“Moustaches are not my thing, but I decided to take my own advice and look past the moustache, we could always negotiate this at a later date, all going well. I messages him and was delighted to receive a lovely message in return. We bantered back and forth, and he seemed genuine and nice. he felt authentic.”
While Ms O’Connell was sitting in her car in traffic on her way home from work, she heard the owner of Goosers restaurant say “Hi Kerry”, which spiked her interest as Kerry was the name of the man she was chatting to.
“There are not many male Kerry’s in our area. One look and I saw a nice well-dressed man stopping to chat with the owner. They were smiling together and as Kerry walked away, I could see his moustache, it was my Kerry,” she said. “On my return home, I fired up my laptop and sent a message asking him to meet for coffee. I was rewarded with a smiley face and a ‘thought you would never ask’ response. We arranged to meet the following Wednesday after work.”
On their first date, they went for dinner in a local restaurant, “ate, chatted, laughed and time flew by”. As they hugged goodbye, she realised she had not even noticed his moustache and he invited her to pizza and wine in Pointe Vecchio at that weekend. Following an enjoyable drive along the coast, she knew she was lucky to meet him and cursed herself for not meeting him sooner because of his moustache, which she wouldn’t change now.
“When I fall love, it always stops me in my tracks. It makes me feel giddy and soft. I was giddy with Kerry. Falling in love can feel like floating through air on a misty warm day. It opens your mind to trying new things and building new experiences,” she said.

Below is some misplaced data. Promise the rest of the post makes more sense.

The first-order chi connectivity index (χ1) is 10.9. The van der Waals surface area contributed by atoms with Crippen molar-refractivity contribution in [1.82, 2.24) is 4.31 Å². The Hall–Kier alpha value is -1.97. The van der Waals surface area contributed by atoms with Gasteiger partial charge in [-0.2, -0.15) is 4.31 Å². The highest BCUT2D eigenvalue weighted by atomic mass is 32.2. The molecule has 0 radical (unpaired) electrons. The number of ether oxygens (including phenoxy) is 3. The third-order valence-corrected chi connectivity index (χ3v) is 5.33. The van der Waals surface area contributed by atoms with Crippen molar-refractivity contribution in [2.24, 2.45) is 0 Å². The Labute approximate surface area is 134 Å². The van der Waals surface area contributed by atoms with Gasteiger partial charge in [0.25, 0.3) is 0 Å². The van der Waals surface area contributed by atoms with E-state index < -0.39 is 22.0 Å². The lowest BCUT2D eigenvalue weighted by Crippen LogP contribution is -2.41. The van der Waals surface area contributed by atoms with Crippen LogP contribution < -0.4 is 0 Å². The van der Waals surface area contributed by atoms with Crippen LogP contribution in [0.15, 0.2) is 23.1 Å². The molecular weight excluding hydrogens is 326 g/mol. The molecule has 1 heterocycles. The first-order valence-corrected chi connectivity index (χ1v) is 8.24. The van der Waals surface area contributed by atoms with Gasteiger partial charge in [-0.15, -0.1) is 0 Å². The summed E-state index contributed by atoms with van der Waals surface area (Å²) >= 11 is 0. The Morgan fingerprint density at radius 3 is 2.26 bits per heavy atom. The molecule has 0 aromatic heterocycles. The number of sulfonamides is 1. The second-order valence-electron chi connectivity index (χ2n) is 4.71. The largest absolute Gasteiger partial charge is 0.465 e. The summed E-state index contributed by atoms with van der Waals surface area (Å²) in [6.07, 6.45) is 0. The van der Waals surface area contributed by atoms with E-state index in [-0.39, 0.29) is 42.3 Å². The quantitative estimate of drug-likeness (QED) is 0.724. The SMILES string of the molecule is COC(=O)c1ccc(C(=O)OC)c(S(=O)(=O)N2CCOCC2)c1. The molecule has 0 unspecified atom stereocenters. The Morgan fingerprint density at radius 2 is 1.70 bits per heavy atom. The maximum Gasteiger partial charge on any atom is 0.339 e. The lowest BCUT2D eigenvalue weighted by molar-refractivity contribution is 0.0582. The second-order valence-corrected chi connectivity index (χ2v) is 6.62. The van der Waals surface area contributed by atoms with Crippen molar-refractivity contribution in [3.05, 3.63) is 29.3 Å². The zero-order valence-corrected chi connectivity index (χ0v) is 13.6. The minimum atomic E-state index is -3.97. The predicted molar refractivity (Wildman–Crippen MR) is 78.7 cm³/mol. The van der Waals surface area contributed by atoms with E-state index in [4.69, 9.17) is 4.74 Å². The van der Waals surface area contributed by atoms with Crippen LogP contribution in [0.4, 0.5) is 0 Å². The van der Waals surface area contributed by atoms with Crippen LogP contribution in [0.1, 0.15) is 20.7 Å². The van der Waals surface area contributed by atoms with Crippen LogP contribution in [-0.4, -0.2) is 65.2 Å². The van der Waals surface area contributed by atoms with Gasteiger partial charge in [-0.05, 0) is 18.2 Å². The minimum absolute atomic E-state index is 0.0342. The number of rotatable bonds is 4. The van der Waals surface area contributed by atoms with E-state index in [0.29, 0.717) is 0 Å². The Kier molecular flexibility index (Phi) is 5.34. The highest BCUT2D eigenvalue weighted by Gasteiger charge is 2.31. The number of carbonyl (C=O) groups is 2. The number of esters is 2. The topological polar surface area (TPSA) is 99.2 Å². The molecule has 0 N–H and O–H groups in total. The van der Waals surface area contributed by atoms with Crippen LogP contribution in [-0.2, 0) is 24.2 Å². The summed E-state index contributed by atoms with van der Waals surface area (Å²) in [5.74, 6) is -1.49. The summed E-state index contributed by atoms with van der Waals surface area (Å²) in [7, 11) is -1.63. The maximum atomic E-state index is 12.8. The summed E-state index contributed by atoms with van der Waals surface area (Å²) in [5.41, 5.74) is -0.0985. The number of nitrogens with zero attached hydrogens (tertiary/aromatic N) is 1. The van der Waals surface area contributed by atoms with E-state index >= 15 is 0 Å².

“We feel invincible and have a great view of our lives an ourselves. Kerry and I have been together for almost three years. We feel so comfortable, relaxed and contented with each other.
“Kerry may not be perfect, but then again neither am I, but we are perfect together. We are happy. We give each other strength and confidence. I love how witty he is, and I really love his belly laugh. I fell in love with how he said my name.
“We have a myriad of differences, but we always find ways to compromise. I am sure Kerry and I are about to discover that like any good love story, life will have twists and turns, but I am confident our story will end in happy ever after.”
In the book, she brings readers into her world of online dating. Readers will learn how to become a “relationship detective” by considering the clues and hidden messages, within the words and photos online.
Online dating is rife with confusing terminology, but with the help of this book, people can learn how to navigate the tumultuous waters of modern day courtship. Written in a light-hearted way, it carried an important message of toxic personalities to be aware of. From dating woes and warnings to ravishing romance, the ample anecdotes with the book will demonstrate exactly what to expect when looking for love online.
The true stories of romantic adventures and misadventures will help people spot the difference between Mr Right and Mr Right Now.
“Most men I met were nice. When I was online dating, I jumped into it without any guidelines, it was all new. I didn’t go near Tinder so I signed up to a website, “Another Friend”,” she said. “After I was single for a while, I tried it for a second time and did meet someone nice. I met everyone from the narcissist, the breadcrumer, love bombing the ghosting guys.
Ms O’Connell has been a pastoral worker in the Diocese of Killaloe, a choir member and a dancer in an all-girl troupe.
In 2005, she enrolled in Mary Immaculate College as a mature student studying an Arts degree in English and Theology, before completing a post grad and a masters in adult and continuing education.

Click Here For Original Source.

. . . . . . .